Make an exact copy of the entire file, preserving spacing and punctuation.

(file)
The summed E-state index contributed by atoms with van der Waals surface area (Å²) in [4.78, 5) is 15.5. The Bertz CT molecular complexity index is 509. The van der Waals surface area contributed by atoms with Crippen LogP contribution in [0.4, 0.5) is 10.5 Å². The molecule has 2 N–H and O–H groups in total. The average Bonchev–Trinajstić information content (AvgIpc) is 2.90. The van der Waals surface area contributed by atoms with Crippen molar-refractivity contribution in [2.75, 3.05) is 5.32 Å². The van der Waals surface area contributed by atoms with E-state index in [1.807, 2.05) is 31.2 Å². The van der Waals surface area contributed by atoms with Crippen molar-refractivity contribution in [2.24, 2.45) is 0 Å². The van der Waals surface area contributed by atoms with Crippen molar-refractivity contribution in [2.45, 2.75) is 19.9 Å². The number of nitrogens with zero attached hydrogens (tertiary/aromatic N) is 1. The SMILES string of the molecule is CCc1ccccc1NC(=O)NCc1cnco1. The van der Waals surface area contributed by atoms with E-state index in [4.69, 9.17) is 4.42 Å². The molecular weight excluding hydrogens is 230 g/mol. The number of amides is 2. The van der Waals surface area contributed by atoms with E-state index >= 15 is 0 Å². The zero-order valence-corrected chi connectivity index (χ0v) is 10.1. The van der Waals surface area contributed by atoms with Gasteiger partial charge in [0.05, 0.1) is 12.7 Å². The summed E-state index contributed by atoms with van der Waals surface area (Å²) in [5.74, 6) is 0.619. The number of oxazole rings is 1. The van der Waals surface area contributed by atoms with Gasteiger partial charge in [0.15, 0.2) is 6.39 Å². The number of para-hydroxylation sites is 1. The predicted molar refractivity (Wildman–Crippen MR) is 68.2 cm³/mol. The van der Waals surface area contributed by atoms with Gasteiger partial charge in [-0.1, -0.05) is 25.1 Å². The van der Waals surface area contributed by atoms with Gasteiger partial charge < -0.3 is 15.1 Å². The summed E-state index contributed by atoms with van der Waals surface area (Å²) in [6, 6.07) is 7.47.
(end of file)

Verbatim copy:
The summed E-state index contributed by atoms with van der Waals surface area (Å²) in [4.78, 5) is 15.5. The Bertz CT molecular complexity index is 509. The van der Waals surface area contributed by atoms with Crippen LogP contribution in [0.4, 0.5) is 10.5 Å². The molecule has 2 N–H and O–H groups in total. The average Bonchev–Trinajstić information content (AvgIpc) is 2.90. The van der Waals surface area contributed by atoms with Crippen molar-refractivity contribution in [2.75, 3.05) is 5.32 Å². The van der Waals surface area contributed by atoms with E-state index in [1.807, 2.05) is 31.2 Å². The van der Waals surface area contributed by atoms with Crippen molar-refractivity contribution in [2.24, 2.45) is 0 Å². The van der Waals surface area contributed by atoms with Crippen molar-refractivity contribution in [2.45, 2.75) is 19.9 Å². The number of nitrogens with zero attached hydrogens (tertiary/aromatic N) is 1. The SMILES string of the molecule is CCc1ccccc1NC(=O)NCc1cnco1. The van der Waals surface area contributed by atoms with E-state index in [4.69, 9.17) is 4.42 Å². The molecular weight excluding hydrogens is 230 g/mol. The number of amides is 2. The van der Waals surface area contributed by atoms with E-state index >= 15 is 0 Å². The zero-order valence-corrected chi connectivity index (χ0v) is 10.1. The van der Waals surface area contributed by atoms with Gasteiger partial charge in [0.05, 0.1) is 12.7 Å². The summed E-state index contributed by atoms with van der Waals surface area (Å²) in [5.74, 6) is 0.619. The number of oxazole rings is 1. The van der Waals surface area contributed by atoms with Gasteiger partial charge in [0.15, 0.2) is 6.39 Å². The number of para-hydroxylation sites is 1. The predicted molar refractivity (Wildman–Crippen MR) is 68.2 cm³/mol. The van der Waals surface area contributed by atoms with Gasteiger partial charge in [-0.1, -0.05) is 25.1 Å². The van der Waals surface area contributed by atoms with Gasteiger partial charge < -0.3 is 15.1 Å². The summed E-state index contributed by atoms with van der Waals surface area (Å²) in [6, 6.07) is 7.47.